My Darling Wife has been in quilt training for three years. Now she is going for her personal best. She asked me to be a judge, and I agreed.
That was this morning. After I made the long climb up to her second floor quilting stadium and took my seat in the judge's chair facing her design wall, she put half of her first paper-pieced block up. I jotted down my judgment and held it up for her to see: 6.0.
"How can it be a perfect score," she asked. "It can only be about a five-point-three," she said.
"You can't judge your own performance. That's why there are judges. Only judges can judge the finished project."
"It's not finished yet. It's just half of a block. It's like the preliminaries," she said.
"I'm just judging the technical performance, such as the machine stitching. I'll judge the performance later when you're finished."
"I'll never be finished. This is a never-ending quilt."
"You've said that before," I said. She had. Many times. Many quilts.
"Look at all the pieces," she said, and she pointed around the room, to piles and piles of small cuts of fabric
"Twelve blues, ten greens, eight pinks, fourteen purples, forty-two piles here, twenty piles there. Or maybe it's the other way around. I'm all mixed up. I started counting them out according to the directions, but I'm not good with numbers, so I just made a lot of piles, and later I'll move the piles from one place to another, and then I'll paper-piece the pieces and then rip some of them out because some of the pieces and the colors will be out of order, and when I'm done, I'll just be beginning to understand what I have and what I need."
"A perfect six," I said.
"For that sentence."
"The one you just finished in which you explained that it takes an Olympic champion to take all the pieces of fabric in this room and organize them and arrange them and sew them and quilt them into a finished product."
"I just said that I have a billion pieces piled high in this room and that what you see now on the design wall is all that's done so far after two weeks of cutting up stash for a stash quilt I may never recover from. And I'm still at the beginning."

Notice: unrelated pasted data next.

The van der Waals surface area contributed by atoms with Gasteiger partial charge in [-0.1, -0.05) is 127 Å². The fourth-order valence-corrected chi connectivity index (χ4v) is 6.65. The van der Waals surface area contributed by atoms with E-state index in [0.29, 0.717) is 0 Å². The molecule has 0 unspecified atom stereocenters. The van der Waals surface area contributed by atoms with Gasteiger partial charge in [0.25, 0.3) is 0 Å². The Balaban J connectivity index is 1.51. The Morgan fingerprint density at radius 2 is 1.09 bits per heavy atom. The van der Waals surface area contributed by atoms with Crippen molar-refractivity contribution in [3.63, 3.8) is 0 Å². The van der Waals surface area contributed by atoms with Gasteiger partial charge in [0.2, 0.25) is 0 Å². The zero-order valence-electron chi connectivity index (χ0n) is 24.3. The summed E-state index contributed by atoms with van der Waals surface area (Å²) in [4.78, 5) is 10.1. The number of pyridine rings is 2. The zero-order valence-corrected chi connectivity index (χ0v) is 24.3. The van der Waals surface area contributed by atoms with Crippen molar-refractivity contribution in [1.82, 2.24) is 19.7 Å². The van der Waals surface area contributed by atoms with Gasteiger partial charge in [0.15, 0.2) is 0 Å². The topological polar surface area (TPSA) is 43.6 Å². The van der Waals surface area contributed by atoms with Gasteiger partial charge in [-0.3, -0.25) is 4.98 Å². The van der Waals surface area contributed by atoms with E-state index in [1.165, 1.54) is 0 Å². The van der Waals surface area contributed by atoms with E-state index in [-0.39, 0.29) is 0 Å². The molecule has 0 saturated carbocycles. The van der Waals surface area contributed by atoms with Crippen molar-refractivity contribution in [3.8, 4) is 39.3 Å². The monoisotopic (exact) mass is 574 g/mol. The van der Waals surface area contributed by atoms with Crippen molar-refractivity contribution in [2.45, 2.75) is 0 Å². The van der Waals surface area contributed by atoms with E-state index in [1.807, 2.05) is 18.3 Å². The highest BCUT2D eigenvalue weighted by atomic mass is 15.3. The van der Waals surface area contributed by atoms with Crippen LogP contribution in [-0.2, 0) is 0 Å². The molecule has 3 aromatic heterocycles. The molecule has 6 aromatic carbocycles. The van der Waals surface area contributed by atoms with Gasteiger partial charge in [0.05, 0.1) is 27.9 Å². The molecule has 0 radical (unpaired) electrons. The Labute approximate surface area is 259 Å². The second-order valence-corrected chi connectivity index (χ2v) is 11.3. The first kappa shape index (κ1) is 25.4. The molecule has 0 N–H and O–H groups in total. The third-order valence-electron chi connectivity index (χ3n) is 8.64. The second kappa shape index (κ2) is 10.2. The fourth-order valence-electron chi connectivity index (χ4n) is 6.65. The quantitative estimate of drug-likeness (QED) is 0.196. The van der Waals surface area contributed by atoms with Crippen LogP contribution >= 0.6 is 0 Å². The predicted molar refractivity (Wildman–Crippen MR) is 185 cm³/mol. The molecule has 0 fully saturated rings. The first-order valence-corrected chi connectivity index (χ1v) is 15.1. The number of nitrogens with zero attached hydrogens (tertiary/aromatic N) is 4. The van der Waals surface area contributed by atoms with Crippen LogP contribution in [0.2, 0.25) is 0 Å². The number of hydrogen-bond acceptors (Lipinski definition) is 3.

"One step at a time," I said.
"What are you stepping about?"
"Start at the very beginning," I said.
"I'm way past the beginning. Choosing the project was the beginning. Choosing the fabric was the beginning. Cutting a trillion pieces was the beginning."
"You're right," I said. "That's why you received the high score."
"Go judge the garage," she said. "You said you were going to clean out the cabinets."
"I'll be back when you need me," I said.
Often she has said she would never enter any quilt of hers in any show or competition. "I'm not an expert and I don't need ribbons or awards."
"You just quilt for fun and a sense of accomplishment," I said, knowing that's why she quilted.
"I quilt because I quilt," she said.
"What's that mean?" I asked.
"It means what it means," she said.
"All right," I agreed. "But you always ask my opinion about the quilts you quilt," I said.
"That's part of quilting," she said.
"Oh," I said.
"But I'd rather quilt a good quilt than a bad quilt."
"All your quilts are good," I said.
"Some are good. Some are in the closet or in a drawer or out in the garage where I don't have to look at them."
"Some are hanging on the walls and some are on beds and some you've given away," I said.
"So what are you getting at?"
"That you are judging your quilts all the time."
"And you'll judge this new quilt, too."
"You can judge it," she said.
"I'm a rotten judge."
"If it's a bad score, I'll throw it out. I can do that."
"What do you think?" she asked several days later after calling me back into her quilting arena. She had several partially completed blocks now arranged without order on the design wall. "I don't know if I should keep on going. I'm not sure what it will look like when I put the blocks together."
"Three-point-six," I said.
"What? Three-point-six? What kind of judging is that?"
"You told me I was too high last time, so I took into consideration that you haven't finished piecing one block completely yet and that you have no idea what it's going to look like when it's finished."
"I'm piecing the blocks in sequence, piece by piece. I'm doing it the way it's supposed to be done. I won't know if it's any good or if I'll like it until I put some blocks together."
"Are you arguing with the judge?"
"The judge is a blockhead," she said.
"Now what?" I asked as she pinched my shoulder and beckoned me to follow her up to her quilting room. It was two days later, and she had been busier than ever.
"I need an opinion," she said.
"Any opinion or mine?"
"Yours will do. I can't decide if what's it's going to be will be."
"Que sera sera," I said.
"You're no help."
"Judges aren't supposed to help. We have our ethics, our rules. We have to be non-judgmental to be judges."
"So, what do you think?"
"Seven," I said.
'The scores only go up to six, and that's a perfect score."
"An extra point for not giving up."
"Who said I was giving up?"
"You told me you didn't know if you could go on because you didn't know what the quilt would look like when you were finished," I said. "Do you know what it will look like now?" "No, and even if I did, I'd see it through."
"See it through?"
"Finish. All the way."
"That's why you're a champion," I said.
"So what do you really think about what I've done so far?"
"I'm reserving judgment."
"I'm going for the gold," she said.
"When will you be finished?"
"It'll be a long while," she said.
"I'll be waiting," I said. I'll be waiting for the gold.
Copyright 2002 by A.B. Silver
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